For instance, a few months ago, messages about friendship between the Patriarch and Fethullah Gülen appeared in press. Well, Pope John Paul II has also met Gülen, but he is neither a terrorist nor a CIA agent. Until 1999, the leader of FETO cooperated with many respectable patriots of Turkey. However, Patriarch Bartholomew is one of those who have been in contact with Gülen since the latter betrayed Turkey and went to the United States. Moreover, through his influential priest Alexander Karloutsos, Bartholomew did helped Gülen to hide from the Turkish authorities; then personally participated in meetings and talks he organized.
This done, Is it just to ask the secular government for special treatment or complain about the Heybeliada Theological School? Let me remind that according to the decision of the Constitutional Court of Turkey (1971) all higher education institutions had to be closed or consolidated into state universities. The Ministry of Education has suggested that the Heybeliada Theological School be affiliated with Istanbul University in order to Orthodox Christian people can educate their own priests. But the Phanariotes rejected this opportunity.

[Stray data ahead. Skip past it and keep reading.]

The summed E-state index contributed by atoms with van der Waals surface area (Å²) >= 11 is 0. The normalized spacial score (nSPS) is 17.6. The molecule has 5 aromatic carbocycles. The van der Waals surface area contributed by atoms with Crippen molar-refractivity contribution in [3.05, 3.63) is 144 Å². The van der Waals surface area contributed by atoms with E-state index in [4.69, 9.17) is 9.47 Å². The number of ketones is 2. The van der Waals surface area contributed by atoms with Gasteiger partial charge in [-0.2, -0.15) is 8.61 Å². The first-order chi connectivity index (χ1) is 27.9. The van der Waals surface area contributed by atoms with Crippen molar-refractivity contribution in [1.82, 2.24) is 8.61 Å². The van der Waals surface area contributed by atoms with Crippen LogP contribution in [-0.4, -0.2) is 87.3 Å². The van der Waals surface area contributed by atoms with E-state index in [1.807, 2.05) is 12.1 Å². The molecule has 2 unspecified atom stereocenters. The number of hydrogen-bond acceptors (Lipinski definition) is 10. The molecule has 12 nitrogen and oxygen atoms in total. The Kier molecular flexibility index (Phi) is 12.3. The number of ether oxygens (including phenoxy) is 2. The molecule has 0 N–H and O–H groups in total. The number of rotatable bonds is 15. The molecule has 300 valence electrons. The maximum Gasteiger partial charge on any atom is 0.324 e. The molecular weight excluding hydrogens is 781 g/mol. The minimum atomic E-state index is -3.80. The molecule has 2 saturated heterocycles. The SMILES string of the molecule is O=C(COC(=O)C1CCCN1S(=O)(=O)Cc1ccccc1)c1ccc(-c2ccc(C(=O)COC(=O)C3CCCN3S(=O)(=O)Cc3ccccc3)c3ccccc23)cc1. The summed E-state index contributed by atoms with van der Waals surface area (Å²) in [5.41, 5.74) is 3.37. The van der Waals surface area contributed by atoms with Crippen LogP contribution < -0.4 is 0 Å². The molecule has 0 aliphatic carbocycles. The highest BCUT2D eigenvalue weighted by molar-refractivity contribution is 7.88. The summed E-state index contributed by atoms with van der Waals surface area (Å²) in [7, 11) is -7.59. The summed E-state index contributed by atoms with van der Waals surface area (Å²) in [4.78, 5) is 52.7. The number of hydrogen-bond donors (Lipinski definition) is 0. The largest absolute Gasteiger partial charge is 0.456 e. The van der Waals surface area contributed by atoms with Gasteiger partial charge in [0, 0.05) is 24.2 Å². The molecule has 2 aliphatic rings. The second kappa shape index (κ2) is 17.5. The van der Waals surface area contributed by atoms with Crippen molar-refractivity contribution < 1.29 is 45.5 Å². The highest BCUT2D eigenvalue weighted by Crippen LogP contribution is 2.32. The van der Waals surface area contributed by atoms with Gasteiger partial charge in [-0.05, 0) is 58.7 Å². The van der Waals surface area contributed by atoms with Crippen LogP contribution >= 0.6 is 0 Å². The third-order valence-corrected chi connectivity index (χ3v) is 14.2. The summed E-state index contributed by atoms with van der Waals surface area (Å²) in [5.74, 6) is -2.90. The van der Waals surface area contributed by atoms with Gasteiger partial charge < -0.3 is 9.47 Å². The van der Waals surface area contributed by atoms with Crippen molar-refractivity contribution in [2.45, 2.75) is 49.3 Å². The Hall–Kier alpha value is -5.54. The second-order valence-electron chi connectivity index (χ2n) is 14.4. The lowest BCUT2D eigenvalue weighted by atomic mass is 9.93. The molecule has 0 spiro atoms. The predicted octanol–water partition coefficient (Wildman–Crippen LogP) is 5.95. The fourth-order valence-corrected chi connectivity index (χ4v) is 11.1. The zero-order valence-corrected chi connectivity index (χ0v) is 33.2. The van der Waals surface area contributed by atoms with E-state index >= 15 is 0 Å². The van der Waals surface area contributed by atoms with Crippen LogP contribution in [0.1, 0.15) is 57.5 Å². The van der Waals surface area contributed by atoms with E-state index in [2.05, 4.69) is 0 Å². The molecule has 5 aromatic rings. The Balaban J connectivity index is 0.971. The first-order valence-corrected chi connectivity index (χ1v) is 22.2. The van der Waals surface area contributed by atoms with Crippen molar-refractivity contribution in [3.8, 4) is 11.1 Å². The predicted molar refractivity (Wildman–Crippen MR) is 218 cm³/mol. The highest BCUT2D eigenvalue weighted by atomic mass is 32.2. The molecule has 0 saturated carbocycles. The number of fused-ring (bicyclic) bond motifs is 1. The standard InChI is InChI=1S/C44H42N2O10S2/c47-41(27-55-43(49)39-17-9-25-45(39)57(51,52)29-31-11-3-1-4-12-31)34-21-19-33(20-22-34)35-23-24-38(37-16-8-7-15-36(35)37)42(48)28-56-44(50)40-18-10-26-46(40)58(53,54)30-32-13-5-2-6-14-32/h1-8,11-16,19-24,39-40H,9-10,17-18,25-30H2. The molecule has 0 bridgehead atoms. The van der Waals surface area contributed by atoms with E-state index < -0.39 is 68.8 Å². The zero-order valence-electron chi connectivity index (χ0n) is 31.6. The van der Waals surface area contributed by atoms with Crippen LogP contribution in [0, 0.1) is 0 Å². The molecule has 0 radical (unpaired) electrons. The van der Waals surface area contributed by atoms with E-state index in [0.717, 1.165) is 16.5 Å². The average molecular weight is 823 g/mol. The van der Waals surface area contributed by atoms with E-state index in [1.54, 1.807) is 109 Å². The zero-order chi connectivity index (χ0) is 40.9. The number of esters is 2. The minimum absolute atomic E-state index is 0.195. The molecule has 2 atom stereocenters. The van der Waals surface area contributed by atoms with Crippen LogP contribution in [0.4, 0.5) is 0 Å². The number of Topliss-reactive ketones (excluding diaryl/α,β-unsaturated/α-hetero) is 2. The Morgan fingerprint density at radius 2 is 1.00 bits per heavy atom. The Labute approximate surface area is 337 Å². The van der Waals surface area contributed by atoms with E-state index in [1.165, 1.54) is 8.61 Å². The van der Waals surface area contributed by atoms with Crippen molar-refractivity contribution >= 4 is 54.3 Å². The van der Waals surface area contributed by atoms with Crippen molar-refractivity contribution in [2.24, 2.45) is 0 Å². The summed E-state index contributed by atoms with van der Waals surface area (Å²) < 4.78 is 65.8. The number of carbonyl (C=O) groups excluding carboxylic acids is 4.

Bartholomew’s self-characterization as an Ecumenical Patriarch of Constantinople also shows his lack of understanding. Bartholomew I is virtually living in a kind of alternate reality or in distant past. Maybe he behaves as if there were no Turks around him exactly for this cause. Perhaps due to some of his psychological complexes, the Patriarch falls back on the Washington and ignores the hand extended by the Ankara.
However, the world always changes. We went further. The U.S. is not the sole country that lays down conditions to everyone anymore. We wish our Patriarch good health and to use this anniversary to look at the world with a new vision. Indeed, it would be wiser to make a turn toward Turkey rather than keep complaining to the Americans about the alleged pressure from the government. Our country is not an enemy to the Orthodox Christianity. On the contrary, joint initiatives are needed to solve many of today’s problems. And the more harmony would be there among the Orthodox Churches, the more positive this cooperation might be.